A stemming algorithm, a procedure to reduce all words with the same stem to a common form, is useful in many areas of computational linguistics and information retrieval work, for example, “stemmer,” “stemming,” and “stemmed” can be reduced to “stem.” The first ever published stemmer was written by J. B. Lovins in 1968 [236]. This paper was one of the first of its kind and had great influence on later work in this area. A later stemmer was written by Martin Porter [282] and was very widely used, becoming the standard algorithm for English stemming. More details of Porter’s stemmer and the other stemming algorithms can be found in [310]. Stopword Removal

All stopwords—for example, common words such as “a” and “the”—are removed from multiple-word queries to increase search performance. To remove the stopwords, a list of stopwords for a language is useful. Making a list of stopwords can be done by sorting through the vocabulary of a text corpus for words used with great frequency and going down the list, picking off words to be discarded. Given a query like “find shots of one or more people reading a newspaper” (a typical query in TRECVID search tasks [350]), the key terms (“people,” “read,” and “newspaper” in this example) are retained after stemming (such as converting “reading” to “read”) and removing stopwords (such as “a” and “of”). N-Gram Query Segmentation

The query strings are segmented into term sequences based on the N-gram method [46] before being input to the search engine. For our “find shots of one or more people reading a newspaper” example, if it has three levels of N-gram (i.e., N is from 1 to 3), seven total query segments will be generalized as (1) uni-gram: people, read, and newspaper; (2) bi-gram: people read, people newspaper, and read newspaper; and (3) tri-gram: people read newspaper. These segments were submitted to the search engine as different forms of the query, and the relevance scores of visual documents retrieved by different query segments can be aggregated with different weights, which can be set empirically [225]. The higher gram a query segment has, the higher the weight that should be assigned. Part-of-Speech Tagging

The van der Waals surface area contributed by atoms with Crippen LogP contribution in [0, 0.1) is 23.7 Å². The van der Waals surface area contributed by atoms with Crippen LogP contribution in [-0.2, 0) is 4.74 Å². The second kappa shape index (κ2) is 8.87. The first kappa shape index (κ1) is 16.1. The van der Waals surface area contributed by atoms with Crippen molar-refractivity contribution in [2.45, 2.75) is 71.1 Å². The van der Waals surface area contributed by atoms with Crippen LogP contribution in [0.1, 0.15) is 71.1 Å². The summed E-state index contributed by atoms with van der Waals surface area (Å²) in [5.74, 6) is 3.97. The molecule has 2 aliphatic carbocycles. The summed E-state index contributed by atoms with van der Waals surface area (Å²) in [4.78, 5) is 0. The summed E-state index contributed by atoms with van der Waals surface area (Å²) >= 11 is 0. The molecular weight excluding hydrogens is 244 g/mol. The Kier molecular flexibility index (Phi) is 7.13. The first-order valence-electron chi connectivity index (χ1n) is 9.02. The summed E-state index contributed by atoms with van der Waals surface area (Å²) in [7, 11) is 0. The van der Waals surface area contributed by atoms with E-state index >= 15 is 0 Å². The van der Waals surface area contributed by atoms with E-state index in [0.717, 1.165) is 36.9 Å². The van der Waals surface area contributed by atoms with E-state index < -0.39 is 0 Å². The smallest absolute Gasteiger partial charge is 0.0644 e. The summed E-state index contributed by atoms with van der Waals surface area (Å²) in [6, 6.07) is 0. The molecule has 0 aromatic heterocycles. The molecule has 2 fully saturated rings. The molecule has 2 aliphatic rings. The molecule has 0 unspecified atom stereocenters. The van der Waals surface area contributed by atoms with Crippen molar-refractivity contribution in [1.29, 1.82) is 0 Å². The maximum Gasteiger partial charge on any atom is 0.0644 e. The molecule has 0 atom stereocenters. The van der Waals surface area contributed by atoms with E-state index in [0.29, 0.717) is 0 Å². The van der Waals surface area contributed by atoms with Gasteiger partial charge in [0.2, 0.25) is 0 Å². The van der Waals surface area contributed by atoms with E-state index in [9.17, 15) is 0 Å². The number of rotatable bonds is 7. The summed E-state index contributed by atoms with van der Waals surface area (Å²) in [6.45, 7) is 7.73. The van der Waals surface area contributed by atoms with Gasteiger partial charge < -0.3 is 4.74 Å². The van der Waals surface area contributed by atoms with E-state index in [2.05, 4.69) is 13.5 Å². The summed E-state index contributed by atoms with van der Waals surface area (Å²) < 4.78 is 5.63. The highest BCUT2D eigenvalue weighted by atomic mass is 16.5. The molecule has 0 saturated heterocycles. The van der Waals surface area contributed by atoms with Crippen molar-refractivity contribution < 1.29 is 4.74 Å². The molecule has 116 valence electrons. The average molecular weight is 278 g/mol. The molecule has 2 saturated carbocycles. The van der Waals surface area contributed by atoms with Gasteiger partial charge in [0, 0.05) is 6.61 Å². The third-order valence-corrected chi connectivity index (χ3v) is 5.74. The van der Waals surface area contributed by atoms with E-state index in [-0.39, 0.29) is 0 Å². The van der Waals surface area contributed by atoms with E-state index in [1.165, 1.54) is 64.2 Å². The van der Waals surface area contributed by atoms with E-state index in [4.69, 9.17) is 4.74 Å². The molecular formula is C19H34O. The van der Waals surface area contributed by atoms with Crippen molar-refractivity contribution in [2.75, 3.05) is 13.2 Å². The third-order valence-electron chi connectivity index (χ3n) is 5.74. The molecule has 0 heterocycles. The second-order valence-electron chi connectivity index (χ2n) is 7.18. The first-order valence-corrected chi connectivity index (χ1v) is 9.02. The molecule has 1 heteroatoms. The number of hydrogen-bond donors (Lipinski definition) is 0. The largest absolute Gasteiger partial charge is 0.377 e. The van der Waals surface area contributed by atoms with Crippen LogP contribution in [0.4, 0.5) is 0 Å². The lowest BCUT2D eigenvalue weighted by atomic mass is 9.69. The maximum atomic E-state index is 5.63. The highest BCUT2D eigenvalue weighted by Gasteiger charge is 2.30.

In corpus linguistics, part-of-speech tagging (POS tagging, or POST), also called grammatical tagging or word-category disambiguation, is the process of marking a word in a text (corpus) as corresponding to a particular part of speech, based on both its definition as well as its context, i.e., its relationship with adjacent and related words in a phrase, sentence, or paragraph. Some current major algorithms for part-of-speech tagging include the Viterbi algorithm [191], Brill Tagger [43], Constraint Grammar [200], and the Baum-Welch algorithm [366] (also known as the forward-backward algorithm). Many machine learning methods have also been applied to the problem of POS tagging. Methods such as support vector machine (SVM) [75], maximum entropy classifier [28], Perceptron [127], and nearest-neighbor [42] have all been tried, and most can achieve accuracy above 95%. A simplified method is to identify query terms as nouns, verbs, adjectives, adverbs, and so on. For a long and complex query [225,255], we can label the query topic with POS tags and extract the terms with noun or noun phrase tags as the “targeted objects,” since the noun and noun phrases often describe the centric objects that the query is seeking. For example, given a query “find shots of one or more people reading a newspaper,” “people” and “newspaper” will be tagged as nouns and extracted as the targeted objects in the query.

4.2.3 Text Sources

The text data in visual document collection are not always generated from a single source alone. Instead, a lot of visual document corpora, such as broadcast news, are associated with multiple text sources that can be extracted via manual annotation as well as some well-established automatic techniques such as audio signal processing or visual appearance analysis [378]. Given the many retrieval sources available, it is interesting to study the distinctive properties for each type of text information and what kinds of text sources can most contribute to retrieval. Generally speaking, the text sources processed in multimedia corpora span the following dimensions:

• Automatic speech transcripts (ASRs), which are converted from raw audio signals by speech recognizers

• Closed captioning (CC), which contains accurate spoken text written by a person, but usually no time markers for individual words

• Video optical character recognition (VOCR) extracted from the text visible on the screen

• Production metadata such as titles, tags, and published descriptions of the visual documents (e.g., surrounding text on Web pages)

4.3 Query Example-Based Search Ranking